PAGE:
Hierarchical Layout

This is an example of how to use the Hierarchical Layout to display a dataset. There are many datasets that can be efficiently represented using this layout.

Hierarchical Layout Demo

Page Setup

  • Font Awesome 4.0.3 Used for all the iconography. Not a Toolkit requirement.
  • jsPlumbToolkit-defaults.css Recommended for all apps using the Toolkit, at least when you first start to build your app. This stylesheet contains sane defaults for the various widgets in the Toolkit.
  • jsPlumbToolkit-demo.css Common styles for the demonstration pages. Not a Toolkit requirement.
  • app.css Styles specific to this demo.
  • jsPlumb-x.x.x.js
  • jsPlumbToolkit-x.x.x.js
  • app.js Application specific JS. Discussed on this page.
  • demo-support.js Used to get random datasets for the demo to use.


This demonstration uses a single template to render its nodes:

<script type="jtk" id="jtk-template-default">
  <div style="width:${w}px;height:${h}px;">
    <div class="name">
      <div class="delete" title="Click to delete">
        <i class="fa fa-times"></i>
      <div class="add" title="Add child node">
        <i class="fa fa-plus"></i>

Note here that the id of the template is jtk-template-default. This demo is a simple demo and does not assign type to any Nodes; subsequently they are considered to have a type of default. This template id conforms to the rules for inferred template ids, and so the Toolkit knows to use this to render the Nodes in the demo.



We get an instance of the Toolkit and provide a beforeStartDetach interceptor. Our function does not return true and so the user is not able to detach any edges:

var toolkit = window.toolkit = jsPlumbToolkit.newInstance({
  beforeStartDetach:function() { return false; }

Note: we expose toolkit on the window because it's useful when explaining things to people to be able to reference some code that is available on the internet. You do not need to do this, of course.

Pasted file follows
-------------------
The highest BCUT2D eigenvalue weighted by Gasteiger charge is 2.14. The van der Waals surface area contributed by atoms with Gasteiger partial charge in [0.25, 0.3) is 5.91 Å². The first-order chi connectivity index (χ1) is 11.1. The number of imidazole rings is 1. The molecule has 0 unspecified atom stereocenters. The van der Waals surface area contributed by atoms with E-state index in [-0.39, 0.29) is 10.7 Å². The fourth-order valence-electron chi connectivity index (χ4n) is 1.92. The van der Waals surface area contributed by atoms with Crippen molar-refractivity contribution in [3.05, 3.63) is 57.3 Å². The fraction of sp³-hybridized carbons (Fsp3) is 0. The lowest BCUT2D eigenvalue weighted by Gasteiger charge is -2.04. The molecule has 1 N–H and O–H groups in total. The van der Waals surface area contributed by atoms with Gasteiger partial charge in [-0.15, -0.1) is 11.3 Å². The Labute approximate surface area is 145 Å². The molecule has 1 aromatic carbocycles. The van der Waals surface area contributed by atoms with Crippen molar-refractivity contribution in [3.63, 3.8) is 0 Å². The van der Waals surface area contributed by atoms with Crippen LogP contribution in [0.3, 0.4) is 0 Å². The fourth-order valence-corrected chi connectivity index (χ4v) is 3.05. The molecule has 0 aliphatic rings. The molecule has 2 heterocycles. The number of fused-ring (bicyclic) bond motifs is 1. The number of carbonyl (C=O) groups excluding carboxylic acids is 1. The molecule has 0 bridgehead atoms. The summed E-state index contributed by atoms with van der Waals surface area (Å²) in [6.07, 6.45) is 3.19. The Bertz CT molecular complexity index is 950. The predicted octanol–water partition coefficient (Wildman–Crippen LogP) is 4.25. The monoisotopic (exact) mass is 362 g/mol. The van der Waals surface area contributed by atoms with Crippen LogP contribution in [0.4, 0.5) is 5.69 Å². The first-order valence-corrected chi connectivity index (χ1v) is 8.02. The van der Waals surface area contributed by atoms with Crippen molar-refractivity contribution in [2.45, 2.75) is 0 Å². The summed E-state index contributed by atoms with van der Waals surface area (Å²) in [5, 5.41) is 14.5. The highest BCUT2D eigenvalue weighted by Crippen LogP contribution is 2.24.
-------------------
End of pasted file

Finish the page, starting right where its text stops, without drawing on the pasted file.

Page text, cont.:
Data Loading

Data for the demonstration is created using the randomHierarchy function from the included demo-support.js file. This function creates an arbitrary hierarchy and assigns different widths/heights to the various nodes.

The data is loaded via this call at the bottom of app.js:

  data: jsPlumbToolkitDemoSupport.randomHierarchy(3, 3),
  onload: renderer.zoomToFit

The load function takes an optional type parameter that indicates the format of the data you are loading. If not supplied - as is the case here - it defaults to "json", which refers to the Toolkit's default Graph JSON syntax.

Note also here that we have wired up the zoomToFit function from the Surface to the load method's onload callback.



This demonstration does not specify anything for the View. It consists of a single Node that has the "default" type, and the template used to render the node is named in such a way that the Toolkit finds it automatically (as discussed above).



This is the call that sets up the UI:

  container: canvasElement,
  consumeRightClick: false,
  layout: {
    type: "Hierarchical",
    parameters: {
      orientation: "horizontal",
      padding: [60, 60]
  miniview: {
    container: miniviewElement,
    initiallyVisible: false
  lassoFilter: ".controls, .controls *, .miniview, .miniview *",
  events: {
    canvasClick: function (e) {
    modeChanged: function (mode) {
      jsPlumb.removeClass(jsPlumb.getSelector("[mode]"), "selected-mode");
      jsPlumb.addClass(jsPlumb.getSelector("[mode='" + mode + "']"), "selected-mode");
  elementsDraggable: false,
      Anchors: ["Bottom", "Top"],
      Connector: [ "StateMachine", { curviness: 10 } ],
      PaintStyle: { lineWidth: 1, strokeStyle: '#89bcde' },
      HoverPaintStyle: { strokeStyle: "#FF6600", lineWidth: 3 },
      Endpoints: [
          [ "Dot", { radius: 2 } ],
      EndpointStyle: { fillStyle: "#89bcde" },
      EndpointHoverStyle: { fillStyle: "#FF6600" }

Here's an explanation of what the various parameters mean:

  • container

This identifies the element into which you wish the Toolkit to render.